A price ceiling is a government-imposed limit on the price charged for a product. Governments intend price ceilings to protect consumers from conditions that could make necessary commodities unattainable writing customer service . However, a price ceiling can cause problems if imposed for a long period without controlled rationing. Price ceilings can produce negative results when the correct solution would have been to increase supply. Misuse occurs when a government misdiagnoses a price as too high when the real problem is that the supply is too low.
In an unregulated market economy price ceilings do not exist. Students may incorrectly perceive a price ceiling as being on top of a supply and demand curve when in fact; an effective price ceiling is positioned below the equilibrium position on the graph. Effects of Price Ceilings Binding Versus Non-Binding price ceilings A price ceiling can be set above or below the free-market equilibrium price. For a price ceiling to be effective, it must differ from the free market price. In the graph at right, the supply and demand curves intersect to determine the free-market quantity and price.
The dashed line represents a price ceiling set above the free-market price, called a non-binding price ceiling. In this case, the ceiling has no practical effect. The government has mandated a maximum price, but the market price is established well below that. In contrast, the solid green line is a price ceiling set below the free market price, called a binding price ceiling. In this case, the price ceiling has a measurable impact on the market. Consequences of Binding Price Ceilings A price ceiling set below the free-market price has several effects.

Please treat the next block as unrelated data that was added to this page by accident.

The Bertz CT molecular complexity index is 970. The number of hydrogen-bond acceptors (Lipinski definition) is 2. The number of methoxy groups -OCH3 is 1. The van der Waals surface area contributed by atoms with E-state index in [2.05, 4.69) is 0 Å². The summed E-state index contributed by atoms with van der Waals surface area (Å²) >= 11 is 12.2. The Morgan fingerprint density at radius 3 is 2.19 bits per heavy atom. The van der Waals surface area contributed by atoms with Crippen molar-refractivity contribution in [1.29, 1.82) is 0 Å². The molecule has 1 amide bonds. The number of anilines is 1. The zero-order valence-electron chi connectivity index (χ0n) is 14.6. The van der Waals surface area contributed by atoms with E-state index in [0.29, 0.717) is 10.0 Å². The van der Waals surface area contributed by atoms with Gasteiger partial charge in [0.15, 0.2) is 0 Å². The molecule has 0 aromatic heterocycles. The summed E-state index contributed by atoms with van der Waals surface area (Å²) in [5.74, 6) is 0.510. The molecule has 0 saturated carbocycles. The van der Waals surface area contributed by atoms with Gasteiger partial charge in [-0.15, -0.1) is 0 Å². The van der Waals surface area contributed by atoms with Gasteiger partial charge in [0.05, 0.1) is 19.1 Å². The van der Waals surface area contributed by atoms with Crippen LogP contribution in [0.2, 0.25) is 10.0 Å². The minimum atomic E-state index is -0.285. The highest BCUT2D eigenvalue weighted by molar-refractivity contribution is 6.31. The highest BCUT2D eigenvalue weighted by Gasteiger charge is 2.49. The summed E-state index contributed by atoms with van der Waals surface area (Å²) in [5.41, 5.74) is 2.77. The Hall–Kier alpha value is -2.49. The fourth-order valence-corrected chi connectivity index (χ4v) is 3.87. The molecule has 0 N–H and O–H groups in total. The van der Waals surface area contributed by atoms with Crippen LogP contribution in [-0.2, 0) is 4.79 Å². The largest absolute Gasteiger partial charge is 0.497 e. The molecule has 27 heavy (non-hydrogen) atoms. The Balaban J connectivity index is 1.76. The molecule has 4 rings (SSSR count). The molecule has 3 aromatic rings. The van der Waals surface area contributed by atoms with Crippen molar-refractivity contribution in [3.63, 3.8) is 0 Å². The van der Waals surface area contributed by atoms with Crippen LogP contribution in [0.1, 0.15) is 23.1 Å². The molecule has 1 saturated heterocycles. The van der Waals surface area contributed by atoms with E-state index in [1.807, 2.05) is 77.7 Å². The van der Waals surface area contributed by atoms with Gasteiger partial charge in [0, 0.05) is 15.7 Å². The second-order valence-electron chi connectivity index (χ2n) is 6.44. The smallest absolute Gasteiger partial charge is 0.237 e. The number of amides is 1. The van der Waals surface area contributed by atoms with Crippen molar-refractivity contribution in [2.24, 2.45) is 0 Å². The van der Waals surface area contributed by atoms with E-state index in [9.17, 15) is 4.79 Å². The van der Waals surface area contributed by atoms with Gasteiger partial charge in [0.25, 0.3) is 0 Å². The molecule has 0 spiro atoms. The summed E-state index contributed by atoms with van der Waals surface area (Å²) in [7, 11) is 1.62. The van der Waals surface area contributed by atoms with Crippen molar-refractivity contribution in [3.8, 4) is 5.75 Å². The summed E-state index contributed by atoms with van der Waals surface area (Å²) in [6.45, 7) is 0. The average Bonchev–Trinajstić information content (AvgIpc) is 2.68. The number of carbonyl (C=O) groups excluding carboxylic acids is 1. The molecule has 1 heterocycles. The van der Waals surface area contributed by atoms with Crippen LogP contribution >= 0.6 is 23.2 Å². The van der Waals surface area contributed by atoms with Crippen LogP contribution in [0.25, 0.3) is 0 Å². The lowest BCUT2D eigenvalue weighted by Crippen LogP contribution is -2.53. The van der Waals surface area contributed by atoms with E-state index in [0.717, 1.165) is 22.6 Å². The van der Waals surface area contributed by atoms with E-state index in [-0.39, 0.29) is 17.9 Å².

Suppliers find they can’t charge what they had been. As a result, some suppliers drop out of the market. This reduces supply. Meanwhile, consumers find they can now buy the product for less, so quantity demanded increases. These two actions cause quantity demanded to exceed quantity supplied, which causes a shortage—unless rationing or other consumption controls are enforced. It can also lead to various forms of non-price competition so supply can meet demand. Reduction in quality To supply demand at the legal price, the most obvious approach is to lower costs.
However, in most cases, lower costs mean lower quality. During World War II, for example, food sellers operating under ceilings reduced portion size and used less expensive ingredients (e. g. , more fat, flour, etc. ). It can also be seen in decreased maintenance of rent controlled apartments. Some scholars, however, doubt that price ceilings necessarily drive quality down in the case of an oligopoly. They argued that with few competing firms selling under a price ceiling, a company at the lower end of the market must find ways to achieve better quality without raising price.
Black markets If somebody cannot obtain needed goods because a price ceiling reduces the quantity, they may turn to the black market. Those who—by luck or good management—obtain goods in short supply can profit by illegally selling at a higher price than the free market allows. The black market price is higher than the free market price because the quantity is less than in a free market transaction, where more sellers could afford to sell the product. People are sometimes forced to buy at these higher prices when a shortage happens and there is no other place to obtain these.